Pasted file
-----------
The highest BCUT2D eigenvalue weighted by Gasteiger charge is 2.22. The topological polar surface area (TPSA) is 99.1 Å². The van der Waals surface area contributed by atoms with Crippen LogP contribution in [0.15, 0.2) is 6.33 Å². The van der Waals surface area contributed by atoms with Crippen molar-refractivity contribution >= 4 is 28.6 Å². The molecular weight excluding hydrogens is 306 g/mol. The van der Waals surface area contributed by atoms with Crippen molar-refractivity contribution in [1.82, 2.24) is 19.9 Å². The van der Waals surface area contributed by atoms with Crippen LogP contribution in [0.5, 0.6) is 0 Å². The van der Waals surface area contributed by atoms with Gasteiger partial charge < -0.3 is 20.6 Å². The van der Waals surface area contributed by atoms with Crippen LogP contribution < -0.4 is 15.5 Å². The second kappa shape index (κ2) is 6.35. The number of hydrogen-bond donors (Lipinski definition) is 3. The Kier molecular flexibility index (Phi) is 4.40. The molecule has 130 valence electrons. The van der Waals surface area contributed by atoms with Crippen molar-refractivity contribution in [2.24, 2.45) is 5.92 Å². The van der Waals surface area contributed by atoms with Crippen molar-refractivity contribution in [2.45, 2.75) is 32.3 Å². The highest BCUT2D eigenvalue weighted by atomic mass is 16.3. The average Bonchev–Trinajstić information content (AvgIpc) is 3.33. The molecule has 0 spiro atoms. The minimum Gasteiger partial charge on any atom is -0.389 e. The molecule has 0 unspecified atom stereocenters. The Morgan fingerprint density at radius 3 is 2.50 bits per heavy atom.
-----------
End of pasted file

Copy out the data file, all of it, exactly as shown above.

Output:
The highest BCUT2D eigenvalue weighted by Gasteiger charge is 2.22. The topological polar surface area (TPSA) is 99.1 Å². The van der Waals surface area contributed by atoms with Crippen LogP contribution in [0.15, 0.2) is 6.33 Å². The van der Waals surface area contributed by atoms with Crippen molar-refractivity contribution >= 4 is 28.6 Å². The molecular weight excluding hydrogens is 306 g/mol. The van der Waals surface area contributed by atoms with Crippen molar-refractivity contribution in [1.82, 2.24) is 19.9 Å². The van der Waals surface area contributed by atoms with Crippen LogP contribution in [0.5, 0.6) is 0 Å². The van der Waals surface area contributed by atoms with Gasteiger partial charge < -0.3 is 20.6 Å². The van der Waals surface area contributed by atoms with Crippen LogP contribution < -0.4 is 15.5 Å². The second kappa shape index (κ2) is 6.35. The number of hydrogen-bond donors (Lipinski definition) is 3. The Kier molecular flexibility index (Phi) is 4.40. The molecule has 130 valence electrons. The van der Waals surface area contributed by atoms with Crippen molar-refractivity contribution in [2.24, 2.45) is 5.92 Å². The van der Waals surface area contributed by atoms with Crippen molar-refractivity contribution in [2.45, 2.75) is 32.3 Å². The highest BCUT2D eigenvalue weighted by atomic mass is 16.3. The average Bonchev–Trinajstić information content (AvgIpc) is 3.33. The molecule has 0 spiro atoms. The minimum Gasteiger partial charge on any atom is -0.389 e. The molecule has 0 unspecified atom stereocenters. The Morgan fingerprint density at radius 3 is 2.50 bits per heavy atom.